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Love is Not Rude. Is My Family?

child rudeness

7 Suggestions For Training Considerate Children

Has basic politeness fallen on hard times?

This question was prompted by a recent conversation with a couple who described the contrast between two friends of their teenage children.

Every time one friend came over, he consistently greeted the adults and chatted with them. When his visit was over, he made a special effort to thank the parents for hosting him.

Another teen would show up and then disappear into another room to hang out. When the evening was over, he would slip out just as quickly. No greeting or “thank you.”

This couple, who moved from the North to the South, was surprised at the lack of manners. Wasn’t the South supposed to be known for its respect of adults?

Some would say that these issues are not important. After all, what do greeting and thanking have to do with the gospel?

But Scripture tells us Love is not rude (1 Corinthians 13:4). Stated positively, love expresses itself in consideration of others. Godliness and manners are close friends.

While certainly not the most foundational way we train our children, teaching them to consider others is not unimportant.

Seven Practical Suggestions
Maybe I will stir up a hornet’s nest, but here are some suggestions for training children that were a blessing to our family and others in our church community.

1. Teach your children to greet adults. Did you know that Christians are commanded to greet one another? It is one of the simplest forms of love. Teach your children to greet adults especially when they are spoken to. Do not excuse them by saying they are shy. It is a joy to watch children and adults interact in this simple way.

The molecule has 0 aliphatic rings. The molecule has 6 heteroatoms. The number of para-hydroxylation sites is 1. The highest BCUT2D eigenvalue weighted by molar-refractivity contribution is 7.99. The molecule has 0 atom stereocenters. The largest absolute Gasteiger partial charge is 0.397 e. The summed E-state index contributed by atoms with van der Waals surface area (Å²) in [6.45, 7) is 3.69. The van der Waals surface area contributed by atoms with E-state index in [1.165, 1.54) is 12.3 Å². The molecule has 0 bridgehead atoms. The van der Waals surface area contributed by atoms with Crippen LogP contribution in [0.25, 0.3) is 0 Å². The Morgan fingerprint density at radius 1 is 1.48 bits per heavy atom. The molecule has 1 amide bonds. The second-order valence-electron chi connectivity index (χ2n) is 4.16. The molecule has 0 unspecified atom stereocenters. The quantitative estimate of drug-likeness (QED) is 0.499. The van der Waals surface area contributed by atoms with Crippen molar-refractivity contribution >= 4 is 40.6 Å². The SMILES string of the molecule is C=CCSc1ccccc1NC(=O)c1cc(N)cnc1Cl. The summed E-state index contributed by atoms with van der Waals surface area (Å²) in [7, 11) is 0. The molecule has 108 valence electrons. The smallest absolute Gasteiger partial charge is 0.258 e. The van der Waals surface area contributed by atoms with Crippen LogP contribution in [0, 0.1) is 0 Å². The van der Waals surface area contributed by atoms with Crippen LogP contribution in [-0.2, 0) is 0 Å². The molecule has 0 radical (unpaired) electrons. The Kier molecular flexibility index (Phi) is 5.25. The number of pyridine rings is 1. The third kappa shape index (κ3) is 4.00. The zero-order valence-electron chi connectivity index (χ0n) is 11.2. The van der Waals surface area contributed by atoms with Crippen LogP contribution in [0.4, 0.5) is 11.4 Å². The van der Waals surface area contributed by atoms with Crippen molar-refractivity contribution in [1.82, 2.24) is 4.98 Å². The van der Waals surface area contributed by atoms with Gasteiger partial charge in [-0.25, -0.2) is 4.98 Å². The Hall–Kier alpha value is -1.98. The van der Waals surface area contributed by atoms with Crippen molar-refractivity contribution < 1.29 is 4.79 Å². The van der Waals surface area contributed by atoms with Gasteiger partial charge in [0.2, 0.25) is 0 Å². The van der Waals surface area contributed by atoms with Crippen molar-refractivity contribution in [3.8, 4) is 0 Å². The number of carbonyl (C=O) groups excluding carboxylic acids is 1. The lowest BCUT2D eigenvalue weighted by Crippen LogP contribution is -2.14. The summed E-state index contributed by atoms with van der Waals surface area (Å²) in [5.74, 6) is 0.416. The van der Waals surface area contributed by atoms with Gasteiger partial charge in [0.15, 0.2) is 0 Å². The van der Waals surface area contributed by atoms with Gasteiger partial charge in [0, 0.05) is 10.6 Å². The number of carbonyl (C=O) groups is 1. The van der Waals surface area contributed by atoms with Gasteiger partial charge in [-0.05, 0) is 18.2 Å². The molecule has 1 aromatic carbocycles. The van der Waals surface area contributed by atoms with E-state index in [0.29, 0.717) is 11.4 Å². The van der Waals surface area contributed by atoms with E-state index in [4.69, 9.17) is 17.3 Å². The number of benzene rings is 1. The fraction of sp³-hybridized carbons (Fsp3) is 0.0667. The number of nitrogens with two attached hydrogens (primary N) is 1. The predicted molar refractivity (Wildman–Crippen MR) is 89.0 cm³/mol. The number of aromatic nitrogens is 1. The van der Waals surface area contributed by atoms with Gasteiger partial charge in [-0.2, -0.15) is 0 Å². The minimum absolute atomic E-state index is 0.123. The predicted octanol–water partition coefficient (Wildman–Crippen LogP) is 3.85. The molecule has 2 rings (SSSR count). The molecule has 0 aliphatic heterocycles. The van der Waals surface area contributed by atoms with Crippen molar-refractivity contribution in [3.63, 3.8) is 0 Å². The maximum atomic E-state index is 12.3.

2. Teach your children to thank adults for hosting them. Thankfulness is also a training issue. When visiting at a friend’s house, let’s make sure we encourage them to interact with the host of the event. Again, even small children can be expected to say a simple “Thank you” to adults.

3. Teach your children to use words like “Please” and “Thank you.” Do we really need to say this? Children should be trained to use these words in the home and with us. Then they will much more naturally use them outside the home.

4. Teach your children to speak respectfully to you and other adults. The Bible is clear that we are to show respect for age. I grew up in the South, where there is the cultural habit of saying, “Yes, Sir” and “Yes, Ma’am.” Although we did not feel like we could expect this for our children growing up in the Northeast, they were required to say, “Yes, Dad” or “Yes, Mom.” “Yep” and “Nope” were not allowed.

In addition, though some may disagree, I think another way to communicate that respectful honor is by using last names. It communicates a proper distance and respect in the relationship.

5. Practice appropriate table manners. I am not arguing for some dainty, Victorian, milquetoast manners. But basic table manners are a way to be considerate for everyone around.

6. Teach your children how to interrupt you. At some point, all children will need to get their parent’s attention while they are talking with another adult. Will they rudely tug on your arm or march right up and start the conversation? One suggestion that we and our friends implemented was to train our children to put their hand on our shoulder (if sitting) or on our hip (if standing). This let us know they wanted to talk with them. And it allowed us to wait until a break in the conversation to address them.

7. Practice these yourself. Children will imitate what they see modeled. We cannot expect our children to speak kindly if we are not doing the same. Is there some basic habit of politeness that I need to grow in as I speak to my spouse and children?

Politeness is simply a matter of thinking highly of others. Your children can be taught these things!

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